Corporate E-Review: July 2012 -- Introduction

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This edition of the Osler Corporate Review analyses the recent decision of the Ontario Superior Court of Justice in Barrick Gold Corporation v. Goldcorp Inc. et al which sheds important light on the principles that animate rights of first refusal and similar liquidity arrangements in shareholders agreements generally.  We also review the recent proposal from the Canadian Securities Administrators concerning the potential regulation of proxy advisory firms in Canada.  Finally, we discuss the SEC’s recently adopted final rules on listing standards for compensation committees and their implications for Canadian issuers.

A Battle of Mining Giants Regarding Rights of First Refusal: Ontario Superior Court of Justice Upholds Goldcorp’s Acquisition of a 70% Interest in El Morro Mining Project

On June 26, 2012, Justice Wilton-Siegel of the Ontario Superior Court of Justice released his decision in Barrick Gold Corporation v. Goldcorp Inc. et al. dismissing Barrick Gold Corporation’s claim that Goldcorp Inc.’s acquisition of a 70% interest in the El Morro  copper/gold project  breached the shareholders’ agreement governing El Morro and Barrick’s conditional agreement with Xstrata Copper Chile S.A. to purchase the 70% interest.  The decision sheds important light on the principles that animate rights of first refusal and similar liquidity arrangements in shareholders agreements generally.

Canadian Securities Regulators Consider Whether to Regulate Proxy Advisory Firms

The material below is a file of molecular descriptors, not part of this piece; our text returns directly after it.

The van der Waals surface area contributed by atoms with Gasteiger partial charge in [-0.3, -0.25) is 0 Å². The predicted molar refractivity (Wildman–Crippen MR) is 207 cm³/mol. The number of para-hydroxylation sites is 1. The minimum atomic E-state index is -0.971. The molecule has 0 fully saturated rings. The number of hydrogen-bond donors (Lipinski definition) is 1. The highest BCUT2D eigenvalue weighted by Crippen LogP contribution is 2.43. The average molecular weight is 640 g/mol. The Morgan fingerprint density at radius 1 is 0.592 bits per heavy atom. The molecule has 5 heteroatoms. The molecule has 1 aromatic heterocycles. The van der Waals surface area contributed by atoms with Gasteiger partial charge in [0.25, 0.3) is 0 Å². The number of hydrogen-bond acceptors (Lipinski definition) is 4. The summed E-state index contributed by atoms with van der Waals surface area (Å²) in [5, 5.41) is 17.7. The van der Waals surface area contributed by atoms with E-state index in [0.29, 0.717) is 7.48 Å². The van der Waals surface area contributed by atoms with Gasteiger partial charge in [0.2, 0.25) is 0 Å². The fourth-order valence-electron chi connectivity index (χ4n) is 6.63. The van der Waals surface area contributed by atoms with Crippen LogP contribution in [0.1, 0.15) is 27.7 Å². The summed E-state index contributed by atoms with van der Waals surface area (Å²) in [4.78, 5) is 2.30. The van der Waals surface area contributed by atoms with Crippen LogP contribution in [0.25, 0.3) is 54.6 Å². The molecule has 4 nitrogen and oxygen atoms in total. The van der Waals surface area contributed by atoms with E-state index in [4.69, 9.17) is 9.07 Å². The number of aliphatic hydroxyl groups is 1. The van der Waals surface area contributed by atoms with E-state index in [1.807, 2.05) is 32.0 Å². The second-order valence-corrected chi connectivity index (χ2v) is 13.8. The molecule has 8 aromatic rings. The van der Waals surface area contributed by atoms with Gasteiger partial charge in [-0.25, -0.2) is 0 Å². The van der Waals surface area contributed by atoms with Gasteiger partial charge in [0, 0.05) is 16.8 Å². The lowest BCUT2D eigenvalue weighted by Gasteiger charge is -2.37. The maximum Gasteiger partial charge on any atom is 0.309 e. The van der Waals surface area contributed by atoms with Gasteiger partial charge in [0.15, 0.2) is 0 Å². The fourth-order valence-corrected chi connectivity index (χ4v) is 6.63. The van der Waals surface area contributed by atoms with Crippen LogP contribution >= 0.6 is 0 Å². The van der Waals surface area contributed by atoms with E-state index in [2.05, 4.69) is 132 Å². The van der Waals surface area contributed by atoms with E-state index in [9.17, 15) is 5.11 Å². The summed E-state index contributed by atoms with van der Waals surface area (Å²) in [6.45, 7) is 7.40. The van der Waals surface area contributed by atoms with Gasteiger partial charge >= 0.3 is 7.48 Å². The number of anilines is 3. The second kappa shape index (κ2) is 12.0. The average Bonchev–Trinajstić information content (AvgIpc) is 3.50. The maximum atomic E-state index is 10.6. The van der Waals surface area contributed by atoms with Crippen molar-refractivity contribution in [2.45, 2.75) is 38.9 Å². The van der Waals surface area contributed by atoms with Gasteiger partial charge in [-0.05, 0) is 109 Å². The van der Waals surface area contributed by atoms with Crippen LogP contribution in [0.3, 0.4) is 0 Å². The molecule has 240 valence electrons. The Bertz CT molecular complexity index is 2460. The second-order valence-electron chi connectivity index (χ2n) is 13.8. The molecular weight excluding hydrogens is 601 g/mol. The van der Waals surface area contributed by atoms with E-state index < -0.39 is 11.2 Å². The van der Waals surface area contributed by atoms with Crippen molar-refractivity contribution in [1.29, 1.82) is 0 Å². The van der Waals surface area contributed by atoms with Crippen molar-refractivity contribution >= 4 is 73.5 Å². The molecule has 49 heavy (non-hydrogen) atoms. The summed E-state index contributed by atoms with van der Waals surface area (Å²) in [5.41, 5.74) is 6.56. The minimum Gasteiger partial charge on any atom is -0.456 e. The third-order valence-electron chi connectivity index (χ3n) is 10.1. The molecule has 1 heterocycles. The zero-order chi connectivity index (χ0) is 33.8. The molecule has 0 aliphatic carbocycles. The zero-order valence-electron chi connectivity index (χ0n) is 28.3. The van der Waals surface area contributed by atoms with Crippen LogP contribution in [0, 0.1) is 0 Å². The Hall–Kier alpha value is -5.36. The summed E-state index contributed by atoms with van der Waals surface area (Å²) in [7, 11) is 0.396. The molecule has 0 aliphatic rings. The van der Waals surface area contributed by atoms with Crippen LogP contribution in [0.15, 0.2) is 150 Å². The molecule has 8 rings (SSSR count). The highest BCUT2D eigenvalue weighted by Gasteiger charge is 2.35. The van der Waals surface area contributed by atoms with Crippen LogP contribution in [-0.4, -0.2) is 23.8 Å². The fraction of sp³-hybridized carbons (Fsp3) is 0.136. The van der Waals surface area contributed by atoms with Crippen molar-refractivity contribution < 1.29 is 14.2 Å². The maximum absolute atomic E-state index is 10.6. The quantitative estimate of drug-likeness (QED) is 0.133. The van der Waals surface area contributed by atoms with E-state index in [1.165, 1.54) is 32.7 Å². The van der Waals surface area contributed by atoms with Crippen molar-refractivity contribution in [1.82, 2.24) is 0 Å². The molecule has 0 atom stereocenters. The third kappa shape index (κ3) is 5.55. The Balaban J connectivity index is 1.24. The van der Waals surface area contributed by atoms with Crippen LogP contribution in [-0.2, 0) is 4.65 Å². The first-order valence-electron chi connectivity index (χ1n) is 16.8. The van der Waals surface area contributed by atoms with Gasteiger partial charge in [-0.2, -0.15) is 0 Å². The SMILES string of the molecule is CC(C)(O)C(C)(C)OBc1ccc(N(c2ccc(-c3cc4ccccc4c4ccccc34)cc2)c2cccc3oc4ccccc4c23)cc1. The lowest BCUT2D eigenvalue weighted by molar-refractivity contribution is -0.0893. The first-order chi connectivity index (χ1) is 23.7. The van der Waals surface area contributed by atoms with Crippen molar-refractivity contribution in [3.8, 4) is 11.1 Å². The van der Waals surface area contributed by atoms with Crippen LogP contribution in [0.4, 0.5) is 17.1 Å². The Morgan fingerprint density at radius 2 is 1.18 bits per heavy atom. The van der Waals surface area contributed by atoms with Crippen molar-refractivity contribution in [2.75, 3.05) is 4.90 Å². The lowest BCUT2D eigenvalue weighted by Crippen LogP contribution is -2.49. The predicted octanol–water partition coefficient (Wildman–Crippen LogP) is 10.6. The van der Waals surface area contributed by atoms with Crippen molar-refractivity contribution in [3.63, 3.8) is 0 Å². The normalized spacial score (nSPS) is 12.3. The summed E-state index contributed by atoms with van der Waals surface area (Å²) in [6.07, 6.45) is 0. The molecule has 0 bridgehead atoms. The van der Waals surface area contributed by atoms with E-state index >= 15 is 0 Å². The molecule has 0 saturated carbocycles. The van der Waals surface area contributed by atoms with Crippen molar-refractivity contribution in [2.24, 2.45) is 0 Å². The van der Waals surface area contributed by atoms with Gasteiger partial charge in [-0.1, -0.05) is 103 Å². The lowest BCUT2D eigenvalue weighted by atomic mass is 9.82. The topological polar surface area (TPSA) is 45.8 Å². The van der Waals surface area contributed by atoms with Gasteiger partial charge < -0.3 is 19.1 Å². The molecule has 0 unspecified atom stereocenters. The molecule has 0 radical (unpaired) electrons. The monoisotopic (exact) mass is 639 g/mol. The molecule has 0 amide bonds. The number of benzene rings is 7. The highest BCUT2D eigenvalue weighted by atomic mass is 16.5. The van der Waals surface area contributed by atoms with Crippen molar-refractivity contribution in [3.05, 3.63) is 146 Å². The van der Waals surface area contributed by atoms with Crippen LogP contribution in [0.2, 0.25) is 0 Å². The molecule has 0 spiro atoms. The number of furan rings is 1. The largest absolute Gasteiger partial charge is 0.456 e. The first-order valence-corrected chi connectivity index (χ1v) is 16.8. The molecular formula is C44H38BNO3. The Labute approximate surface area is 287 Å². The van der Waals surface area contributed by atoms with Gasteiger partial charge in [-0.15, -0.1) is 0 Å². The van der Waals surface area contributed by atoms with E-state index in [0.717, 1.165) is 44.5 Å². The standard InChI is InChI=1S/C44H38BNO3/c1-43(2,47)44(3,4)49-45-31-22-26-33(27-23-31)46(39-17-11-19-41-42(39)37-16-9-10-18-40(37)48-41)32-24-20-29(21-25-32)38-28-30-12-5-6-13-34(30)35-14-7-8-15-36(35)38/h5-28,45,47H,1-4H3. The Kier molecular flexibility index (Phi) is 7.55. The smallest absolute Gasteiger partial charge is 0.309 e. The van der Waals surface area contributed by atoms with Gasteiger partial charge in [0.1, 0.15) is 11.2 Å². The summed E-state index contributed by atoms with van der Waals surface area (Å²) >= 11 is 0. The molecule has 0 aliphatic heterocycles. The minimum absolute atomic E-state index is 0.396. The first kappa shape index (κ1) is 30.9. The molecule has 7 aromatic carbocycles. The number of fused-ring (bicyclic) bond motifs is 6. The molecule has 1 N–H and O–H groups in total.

The Canadian Securities Administrators have recently released for comment a consultation paper inviting input from issuers, institutional investors, proxy advisors and other market participants on concerns raised regarding the activities of proxy advisory firms and possible regulatory responses to these concerns.

U.S. Securities and Exchange Commission Adopts Final Rules on Listing Standards for Compensation Committees

The U.S. Securities and Exchange Commission has adopted new final rules directing U.S. national securities exchanges to adopt listing standards regarding the independence of compensation committee members and the retention of compensation advisers.  The SEC also adopted amendments to the proxy disclosure rules requiring additional disclosure regarding compensations consultants and related conflicts of interests.  This article discusses these rules and also discusses the implications of these rules for Canadian issuers.

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